from The New York Times
Jon M. Huntsman Jr. has a number of hurdles to overcome if he is to become the Republican nominee for president — including his service in President Obama’s administration as ambassador to China and his comparatively liberal positions on several issues.
But Mr. Huntsman’s positions on gay rights — while to the left of most of his opponents — are likely to be among the least of his concerns. In fact, Mr. Huntsman’s views on gay rights are very close to those of the typical Republican voter — closer than those of someone like Tim Pawlenty.
… Nevertheless, reporters — to say nothing of the candidates themselves — ought not to assume that Republican voters reflexively gravitate toward any and all positions against gay rights. Opinions on these issues are changing fairly rapidly, and the partisan divides are not as strong as those on economic policy.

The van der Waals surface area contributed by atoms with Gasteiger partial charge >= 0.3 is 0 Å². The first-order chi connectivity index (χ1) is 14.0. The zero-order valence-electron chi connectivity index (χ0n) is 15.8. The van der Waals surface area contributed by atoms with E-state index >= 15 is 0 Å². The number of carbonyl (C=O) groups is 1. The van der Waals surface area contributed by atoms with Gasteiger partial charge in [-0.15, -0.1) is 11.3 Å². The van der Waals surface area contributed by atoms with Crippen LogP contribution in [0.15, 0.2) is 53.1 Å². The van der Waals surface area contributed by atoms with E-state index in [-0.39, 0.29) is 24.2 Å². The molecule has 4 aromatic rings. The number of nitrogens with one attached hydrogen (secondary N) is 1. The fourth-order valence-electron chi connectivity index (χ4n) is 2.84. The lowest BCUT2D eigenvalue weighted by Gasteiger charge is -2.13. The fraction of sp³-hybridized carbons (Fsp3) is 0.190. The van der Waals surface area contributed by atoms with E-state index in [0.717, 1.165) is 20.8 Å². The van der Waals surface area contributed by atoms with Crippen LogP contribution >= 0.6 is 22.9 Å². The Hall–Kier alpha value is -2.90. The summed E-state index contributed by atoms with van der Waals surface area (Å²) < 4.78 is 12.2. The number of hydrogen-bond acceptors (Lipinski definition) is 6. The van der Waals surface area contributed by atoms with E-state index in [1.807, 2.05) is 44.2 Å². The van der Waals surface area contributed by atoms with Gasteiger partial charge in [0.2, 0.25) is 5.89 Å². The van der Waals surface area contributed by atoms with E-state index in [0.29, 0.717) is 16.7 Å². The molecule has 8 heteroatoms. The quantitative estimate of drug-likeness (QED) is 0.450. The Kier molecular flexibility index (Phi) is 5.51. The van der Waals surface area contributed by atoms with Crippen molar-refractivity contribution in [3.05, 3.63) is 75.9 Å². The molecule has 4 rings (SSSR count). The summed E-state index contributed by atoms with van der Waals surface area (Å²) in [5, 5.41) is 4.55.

A Gallup poll conducted last year found that 60 percent of Republicans — and 53 percent of self-described conservatives — support allowing openly gay men and women to serve in the military. (Several Republican candidates opposed last year’s repeal of the “don’t ask, don’t tell” policy, and Mr. Pawlenty has pledged to reinstate it if he becomes president.) And a near-consensus of Americans — 87 percent in a December 2008 Newsweek survey — support protecting gays and lesbians from employment discrimination, an area where several Republican candidates have ambiguous positions.